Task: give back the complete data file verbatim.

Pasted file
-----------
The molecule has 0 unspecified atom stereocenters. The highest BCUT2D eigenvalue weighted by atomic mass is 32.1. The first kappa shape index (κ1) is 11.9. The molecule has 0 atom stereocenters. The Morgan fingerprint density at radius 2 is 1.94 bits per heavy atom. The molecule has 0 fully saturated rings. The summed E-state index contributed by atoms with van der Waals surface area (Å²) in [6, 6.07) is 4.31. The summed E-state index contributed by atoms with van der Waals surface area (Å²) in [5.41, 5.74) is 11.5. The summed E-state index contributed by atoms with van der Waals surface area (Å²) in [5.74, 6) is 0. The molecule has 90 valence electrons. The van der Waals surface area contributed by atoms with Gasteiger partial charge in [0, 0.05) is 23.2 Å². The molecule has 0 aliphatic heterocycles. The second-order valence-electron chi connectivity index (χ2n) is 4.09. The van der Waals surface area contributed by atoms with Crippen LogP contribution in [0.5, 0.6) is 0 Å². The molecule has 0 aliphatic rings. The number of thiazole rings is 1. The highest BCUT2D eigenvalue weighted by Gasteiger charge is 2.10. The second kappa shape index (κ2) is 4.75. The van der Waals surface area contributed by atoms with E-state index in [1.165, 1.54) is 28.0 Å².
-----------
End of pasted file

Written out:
The molecule has 0 unspecified atom stereocenters. The highest BCUT2D eigenvalue weighted by atomic mass is 32.1. The first kappa shape index (κ1) is 11.9. The molecule has 0 atom stereocenters. The Morgan fingerprint density at radius 2 is 1.94 bits per heavy atom. The molecule has 0 fully saturated rings. The summed E-state index contributed by atoms with van der Waals surface area (Å²) in [6, 6.07) is 4.31. The summed E-state index contributed by atoms with van der Waals surface area (Å²) in [5.41, 5.74) is 11.5. The summed E-state index contributed by atoms with van der Waals surface area (Å²) in [5.74, 6) is 0. The molecule has 90 valence electrons. The van der Waals surface area contributed by atoms with Gasteiger partial charge in [0, 0.05) is 23.2 Å². The molecule has 0 aliphatic heterocycles. The second-order valence-electron chi connectivity index (χ2n) is 4.09. The van der Waals surface area contributed by atoms with Crippen LogP contribution in [0.5, 0.6) is 0 Å². The molecule has 0 aliphatic rings. The number of thiazole rings is 1. The highest BCUT2D eigenvalue weighted by Gasteiger charge is 2.10. The second kappa shape index (κ2) is 4.75. The van der Waals surface area contributed by atoms with E-state index in [1.165, 1.54) is 28.0 Å².